• Tides of History: US History in Oceanic Perspective "Oceans rise, empires fall," or so sings King George III in the popular modern musical, Hamilton. This short line suggests a strong link between the fate of empires and the history of exercising political and economic power on the one hand with the history of the ocean on the other. The goal of this class is to explore the ways in which human beings have interacted with their aquatic environments in United States history, broadly considered. Beginning with Native American peoples and their settlement of the continent, their use of the coasts and great rivers and lakes of the interior, and their early contacts with an Atlantic world of exploration, conquest, and exchange, this course goes on to explore European settlement, the Middle Passage, the importance of naval power to British and American empire, the Mississippi River as a conduit of the power of slavery and the expansion of United States territory, the ocean as a site of literary and cultural imagination and discovery, the formation of American identity as a maritime power, the whaling and fishing industries, and the legal and political battles over valuable and fragile coasts. The course will conclude with a consideration of the facts of climate change and a rising, acidifying ocean, and the impact not only on coastal populations in the United States but on the future of human civilization itself. (Crow)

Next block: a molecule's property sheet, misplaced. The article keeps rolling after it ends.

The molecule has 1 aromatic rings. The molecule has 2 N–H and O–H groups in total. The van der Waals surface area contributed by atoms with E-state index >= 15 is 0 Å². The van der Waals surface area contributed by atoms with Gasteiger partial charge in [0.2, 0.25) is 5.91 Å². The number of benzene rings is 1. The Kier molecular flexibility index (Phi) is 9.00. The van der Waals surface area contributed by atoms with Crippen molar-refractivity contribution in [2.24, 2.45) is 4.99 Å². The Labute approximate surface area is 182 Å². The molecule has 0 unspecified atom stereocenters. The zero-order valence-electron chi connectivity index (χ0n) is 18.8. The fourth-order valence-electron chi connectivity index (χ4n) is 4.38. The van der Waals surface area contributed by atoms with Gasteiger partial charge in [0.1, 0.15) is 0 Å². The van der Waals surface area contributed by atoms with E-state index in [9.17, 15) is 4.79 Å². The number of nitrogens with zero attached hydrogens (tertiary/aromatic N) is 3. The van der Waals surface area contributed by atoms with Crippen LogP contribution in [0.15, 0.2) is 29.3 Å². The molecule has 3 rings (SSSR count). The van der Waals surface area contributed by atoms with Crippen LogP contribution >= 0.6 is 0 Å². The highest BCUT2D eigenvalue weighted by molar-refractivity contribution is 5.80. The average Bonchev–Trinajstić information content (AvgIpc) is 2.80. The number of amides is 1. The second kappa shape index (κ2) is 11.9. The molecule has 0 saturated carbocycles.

• The American West This class will look at the sweeping history and powerful image of a particular region, the American West, and explore its perpetually shifting boundaries from the pre-Columbian past to current public policy debates about violence, race and immigration, natural resources, and popular culture.  Over the course of the class we will look at the history of ideas of the frontier, the myths of the West, Native Americans and the violence of American conquest, representations and realities of men and women in the West, contemporary debates about American citizenship and identity through the prism of Los Angeles, and environmental history and politics.  What is the West? What is the frontier? Are there such things at all or are the very categories we are thinking with merely products of a pervading illusion at the very heart of our historical self-understanding? From “westward the course of the empire” to “the Dude abides,” our assumption will need to be that in the West, the job of the historian gets messy, because like the boundaries of the West itself, the lines we like to draw between myth and reality become very, very hard to define. (Crow)